The Federal Reserve is likely to announce in August or September a strategy for reducing its massive bond buying program, but won't start cutting monthly purchases until early next year, a Reuters poll of economists found.
A significant number of Fed watchers also said the central bank would wait until later in the year before announcing a taper, now the main focus for markets fretting over rising inflation as an end to the pandemic in the United States is in sight.
Booming demand with the U.S. economy reopening is expected to continue and push up consumer prices this year, with the June 4-10 Reuters poll of over 100 economists showing an upgrade to both growth and inflation forecasts.
Nearly 60% of economists, or 29 of 50, who responded to an additional question said a much-anticipated taper announcement from the central bank will come next quarter, despite a patchy recovery in the job market in recent months.
That included 13 predicting it to come at the Jackson Hole symposium in August, an annual conference where central bankers have often dropped important policy hints.
The remaining 21 forecast a taper announcement for the quantitative easing (QE) programme after the third quarter.
"We expect to hear clear hints at the Jackson Hole Conference that the Fed is now discussing the merits of QE tapering and this will be developed further at the September FOMC which is just four weeks later," said James Knightley, chief international economist at ING.
"At that point we suspect the Fed will indicate the market should be braced for a formal QE taper announcement with outlined path forward at the December FOMC."
Nearly 60% of economists, or 26 of 45, said the reductions would start in the first quarter of next year.
Among those who ventured a guess by how much monthly bond purchases would be reduced gave a median forecast of $20 billion, evenly split between Treasuries and mortgage-backed securities (MBS). Individual answers were as high as $40 billion on Treasuries and $20 billion for MBS.
The Fed is currently purchasing $80 billion a month in Treasuries and $40 billion in MBS.
Driven by massive government spending and a rapid inoculation drive, the U.S. economy was expected to grow at a seasonally adjusted annualized rate of 10.0%, 7.0% and 5.0% in the current, next and the fourth quarter, respectively.
That compared to 9.5%, 6.7% and 4.7%, respectively, forecast in the previous poll.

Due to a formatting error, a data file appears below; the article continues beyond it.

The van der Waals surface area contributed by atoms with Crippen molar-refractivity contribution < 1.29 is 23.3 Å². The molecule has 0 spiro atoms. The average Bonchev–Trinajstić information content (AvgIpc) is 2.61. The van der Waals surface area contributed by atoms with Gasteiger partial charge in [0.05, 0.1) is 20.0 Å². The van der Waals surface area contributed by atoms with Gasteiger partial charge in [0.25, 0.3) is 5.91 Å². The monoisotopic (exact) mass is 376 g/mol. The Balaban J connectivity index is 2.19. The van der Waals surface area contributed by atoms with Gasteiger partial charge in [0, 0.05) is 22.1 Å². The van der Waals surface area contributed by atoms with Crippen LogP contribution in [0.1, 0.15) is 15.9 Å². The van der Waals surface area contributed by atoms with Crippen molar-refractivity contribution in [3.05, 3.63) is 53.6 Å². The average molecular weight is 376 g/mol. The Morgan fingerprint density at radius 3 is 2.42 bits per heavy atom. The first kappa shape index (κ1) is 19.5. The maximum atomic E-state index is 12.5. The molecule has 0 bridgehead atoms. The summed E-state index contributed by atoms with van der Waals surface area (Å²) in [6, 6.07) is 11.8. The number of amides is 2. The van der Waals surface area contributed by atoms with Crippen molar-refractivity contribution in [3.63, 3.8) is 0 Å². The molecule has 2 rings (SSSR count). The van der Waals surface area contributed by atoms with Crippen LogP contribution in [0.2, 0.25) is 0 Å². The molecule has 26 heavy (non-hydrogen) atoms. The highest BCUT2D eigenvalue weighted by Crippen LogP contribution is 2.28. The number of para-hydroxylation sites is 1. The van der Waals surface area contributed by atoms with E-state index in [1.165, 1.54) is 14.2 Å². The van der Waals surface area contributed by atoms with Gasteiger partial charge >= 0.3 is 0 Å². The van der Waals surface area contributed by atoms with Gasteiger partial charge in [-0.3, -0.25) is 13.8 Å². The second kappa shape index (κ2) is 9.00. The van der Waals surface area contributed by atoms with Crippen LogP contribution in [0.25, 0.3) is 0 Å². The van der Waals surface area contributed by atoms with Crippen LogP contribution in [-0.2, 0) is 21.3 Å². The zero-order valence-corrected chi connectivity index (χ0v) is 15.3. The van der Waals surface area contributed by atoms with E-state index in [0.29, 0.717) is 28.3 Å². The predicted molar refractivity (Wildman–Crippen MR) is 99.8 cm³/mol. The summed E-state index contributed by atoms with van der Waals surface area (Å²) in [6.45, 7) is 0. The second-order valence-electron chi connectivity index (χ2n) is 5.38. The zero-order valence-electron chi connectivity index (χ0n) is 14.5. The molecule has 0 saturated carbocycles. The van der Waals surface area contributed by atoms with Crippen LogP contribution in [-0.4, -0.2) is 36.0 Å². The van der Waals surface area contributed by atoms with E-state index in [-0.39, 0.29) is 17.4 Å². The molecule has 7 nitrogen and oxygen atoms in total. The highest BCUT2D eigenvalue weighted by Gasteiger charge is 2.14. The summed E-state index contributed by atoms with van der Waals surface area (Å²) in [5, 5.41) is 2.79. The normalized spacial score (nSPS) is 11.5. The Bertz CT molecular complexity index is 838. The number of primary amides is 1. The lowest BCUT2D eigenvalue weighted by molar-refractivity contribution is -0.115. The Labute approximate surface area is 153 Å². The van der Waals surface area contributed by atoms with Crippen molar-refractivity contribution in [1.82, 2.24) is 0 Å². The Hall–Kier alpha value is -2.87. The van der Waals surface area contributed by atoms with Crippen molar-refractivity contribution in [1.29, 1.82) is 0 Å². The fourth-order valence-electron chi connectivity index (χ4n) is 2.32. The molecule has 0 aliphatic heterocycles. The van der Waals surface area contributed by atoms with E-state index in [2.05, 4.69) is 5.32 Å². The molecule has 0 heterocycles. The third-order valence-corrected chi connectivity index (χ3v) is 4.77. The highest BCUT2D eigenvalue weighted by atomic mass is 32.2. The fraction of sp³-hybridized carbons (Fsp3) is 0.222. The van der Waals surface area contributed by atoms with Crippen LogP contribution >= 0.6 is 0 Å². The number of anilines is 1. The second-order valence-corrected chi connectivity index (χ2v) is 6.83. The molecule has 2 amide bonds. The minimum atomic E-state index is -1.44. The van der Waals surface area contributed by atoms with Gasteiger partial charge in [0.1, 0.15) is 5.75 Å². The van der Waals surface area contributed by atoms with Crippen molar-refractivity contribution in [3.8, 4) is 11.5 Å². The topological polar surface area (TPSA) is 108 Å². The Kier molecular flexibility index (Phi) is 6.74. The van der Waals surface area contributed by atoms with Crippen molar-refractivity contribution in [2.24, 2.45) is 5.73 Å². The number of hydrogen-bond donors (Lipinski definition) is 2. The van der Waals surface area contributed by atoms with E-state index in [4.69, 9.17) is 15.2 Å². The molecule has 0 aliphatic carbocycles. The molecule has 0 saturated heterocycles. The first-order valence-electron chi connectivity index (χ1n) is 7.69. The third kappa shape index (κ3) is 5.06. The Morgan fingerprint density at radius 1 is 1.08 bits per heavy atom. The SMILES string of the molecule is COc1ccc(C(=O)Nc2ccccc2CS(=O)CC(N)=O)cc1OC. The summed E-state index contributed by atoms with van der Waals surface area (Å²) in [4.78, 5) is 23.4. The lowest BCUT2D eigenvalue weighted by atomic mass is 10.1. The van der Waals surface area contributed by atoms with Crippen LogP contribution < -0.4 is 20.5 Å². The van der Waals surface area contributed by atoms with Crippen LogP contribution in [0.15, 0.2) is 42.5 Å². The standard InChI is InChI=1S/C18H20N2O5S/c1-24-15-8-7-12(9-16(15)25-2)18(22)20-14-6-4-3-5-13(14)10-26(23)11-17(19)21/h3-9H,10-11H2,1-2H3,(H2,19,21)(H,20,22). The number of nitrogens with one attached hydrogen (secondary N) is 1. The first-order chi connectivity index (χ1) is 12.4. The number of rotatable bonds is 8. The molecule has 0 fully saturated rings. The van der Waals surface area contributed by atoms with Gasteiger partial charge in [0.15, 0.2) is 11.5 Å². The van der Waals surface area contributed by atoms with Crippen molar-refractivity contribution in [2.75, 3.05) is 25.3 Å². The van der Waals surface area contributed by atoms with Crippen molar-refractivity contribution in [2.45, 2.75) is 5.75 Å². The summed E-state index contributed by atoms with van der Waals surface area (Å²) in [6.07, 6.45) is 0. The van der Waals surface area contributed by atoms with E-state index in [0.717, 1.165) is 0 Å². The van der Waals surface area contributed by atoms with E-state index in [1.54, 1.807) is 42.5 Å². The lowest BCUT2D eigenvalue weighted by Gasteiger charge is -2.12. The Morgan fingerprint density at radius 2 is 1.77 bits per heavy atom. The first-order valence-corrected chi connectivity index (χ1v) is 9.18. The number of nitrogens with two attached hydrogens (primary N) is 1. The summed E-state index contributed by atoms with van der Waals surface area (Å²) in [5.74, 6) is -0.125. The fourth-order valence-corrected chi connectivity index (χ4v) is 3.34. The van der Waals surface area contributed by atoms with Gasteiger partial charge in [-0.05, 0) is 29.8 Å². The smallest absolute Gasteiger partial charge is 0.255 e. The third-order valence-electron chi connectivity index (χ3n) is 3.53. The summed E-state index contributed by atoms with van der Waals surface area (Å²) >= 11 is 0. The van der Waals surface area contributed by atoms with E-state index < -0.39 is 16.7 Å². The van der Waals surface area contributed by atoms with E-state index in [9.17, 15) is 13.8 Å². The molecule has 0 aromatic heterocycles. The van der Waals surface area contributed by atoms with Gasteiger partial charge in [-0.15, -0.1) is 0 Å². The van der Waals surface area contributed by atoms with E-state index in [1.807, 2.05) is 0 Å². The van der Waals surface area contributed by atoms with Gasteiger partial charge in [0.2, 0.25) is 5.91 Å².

"The U.S. is on track to have recovered all its lost output in the current quarter and end the year with a larger economy than if there had been no pandemic and growth had merely continued at its 2014-19 trend," added ING's Knightley.
The U.S. unemployment rate was forecast to gradually fall through to the end of next year, averaging over 5% this year and more than 4% in 2022. That is still above its pre-crisis level of 3.5%.
The Fed's preferred inflation gauge, the core personal consumption expenditures price index, jumped in April to 3.1%, its highest annual rate since July 1992. It was expected to average 2.5% this year and 2.2% next, according to the poll, above the central bank's 2% target.
That compared to 2.1% predicted for both years last month.
"While a lot of what we are seeing now is indeed transitory, structural changes are taking place in the global economy and domestic fiscal policy that could lead to more sustained high inflation," said Philip Marey, senior U.S. strategist at Rabobank.
Over 60% of economists, or 23 of 38, said higher inflation was the biggest risk to the U.S. economy, compared to just six penciling in high unemployment. And about two-thirds said they were concerned about rising U.S. inflation.
"You get the message, in large font: the peppy rollout of stimulus and vaccines is causing U.S. demand to rebound much faster than supply," said Sal Guatieri, senior economist at BMO Capital Markets.
"This is creating many unpleasant side-effects, like inflation...just a few quarters after the economy's collapse instead of the usual several years for imbalances to emerge after a recession. The writing is on the wall: The Fed's temporary-inflation mantra is sounding more dated by the week."